This section is from the book "The Gardener V1", by William Thomson. Also available from Amazon: The New Organic Grower: A Master's Manual of Tools and Techniques for the Home and Market Gardener.
A genus of dwarf Pea flowering shrubs from New Holland chiefly. They are all greenhouse plants, flowering in early summer mainly, though there are several that flower in autumn. They are free-flowering plants for the most part; but this quality depends very much upon management in all cases. If the wood is not thoroughly ripened the previous autumn, not much profusion of bloom may be expected. In order the better to ripen the wood, as soon as the growth has begun to harden about midsummer, the plants should be placed in a position out of doors where they will be freely exposed to light and air. Early in autumn let them be removed indoors, or put in a cold frame, where the lights can be put on to prevent them being saturated at the roots with the rains. Abundant ventilation is necessary at all seasons while the weather is mild, but the temperature should not be allowed to fall below 45° minimum in winter. Peat and loam in nearly equal proportions, and of the best quality, light and fibrous, and rendered porous with a free mixture of gritty sand, form an excellent compost for them. Small shifts only are advisable.
Propagate by seeds, which require to be steeped in water for some hours before sowing - they will germinate more quickly after steeping; also by cuttings of half-ripened wood put in sandy compost in a cool propagating-house under a bell-glass. Being rather apt to damp, the glass should be tilted a little on one side after the first two or three days are over.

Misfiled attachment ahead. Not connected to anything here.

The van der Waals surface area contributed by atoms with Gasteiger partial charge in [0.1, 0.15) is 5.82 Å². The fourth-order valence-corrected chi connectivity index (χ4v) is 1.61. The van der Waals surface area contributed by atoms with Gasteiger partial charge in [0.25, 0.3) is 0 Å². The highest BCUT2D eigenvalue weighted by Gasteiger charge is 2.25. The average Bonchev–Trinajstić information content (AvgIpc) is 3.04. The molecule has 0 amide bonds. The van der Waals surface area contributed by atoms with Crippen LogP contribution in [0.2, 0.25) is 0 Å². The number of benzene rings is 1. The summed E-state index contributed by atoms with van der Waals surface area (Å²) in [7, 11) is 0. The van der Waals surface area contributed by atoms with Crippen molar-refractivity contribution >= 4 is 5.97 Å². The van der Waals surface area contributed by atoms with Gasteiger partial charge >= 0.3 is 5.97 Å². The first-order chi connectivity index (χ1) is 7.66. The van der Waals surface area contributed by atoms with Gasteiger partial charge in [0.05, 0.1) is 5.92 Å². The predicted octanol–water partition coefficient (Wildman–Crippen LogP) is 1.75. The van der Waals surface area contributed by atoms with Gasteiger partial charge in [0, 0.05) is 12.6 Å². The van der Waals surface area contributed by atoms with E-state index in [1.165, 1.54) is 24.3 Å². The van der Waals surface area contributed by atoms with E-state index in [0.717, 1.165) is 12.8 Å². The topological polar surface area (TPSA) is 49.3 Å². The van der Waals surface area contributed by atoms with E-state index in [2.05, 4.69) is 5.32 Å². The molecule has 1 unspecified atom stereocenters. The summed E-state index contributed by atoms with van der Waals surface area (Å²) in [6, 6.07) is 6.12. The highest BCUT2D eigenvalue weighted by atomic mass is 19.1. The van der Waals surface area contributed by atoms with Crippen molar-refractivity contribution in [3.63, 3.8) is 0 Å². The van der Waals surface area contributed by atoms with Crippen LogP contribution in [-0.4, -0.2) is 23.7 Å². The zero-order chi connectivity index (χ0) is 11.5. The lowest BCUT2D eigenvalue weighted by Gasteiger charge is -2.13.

Pot them off as soon as they are well rooted, in order to prevent matting, and consequent destruction of the roots. The following are some of the best: -
Bossiaea cordifolia, a dwarf dense-growing shrub, of pretty good habit, and easily trained by a little attention to pinching during summer into excellent form. The branches are closely crowded with small heart-shaped, sharp-pointed leaves; the flowers are yellow and purplish crimson, in clusters at the extremities of the previous year's laterals, and they open in April, May, and June, but may be retarded or accelerated in opening, according to desire, by management as regards temperature.
A looser-growing kind than the last, but perfectly easy to form into a handsome compact shrub by means of pinching in the growing season. The leaves are narrow egg-shaped, rather broader at the point than the base; the flowers yellow, produced from early summer to late autumn.
This sort is of somewhat straggling or trailing habit. The leaves are very rigidly arranged in two rows along the branches, with long, rather conspicuous stipules. The flowers are yellow, with a deep-red blotch at the base of the standard or upper petal; they open in March and continue far into summer.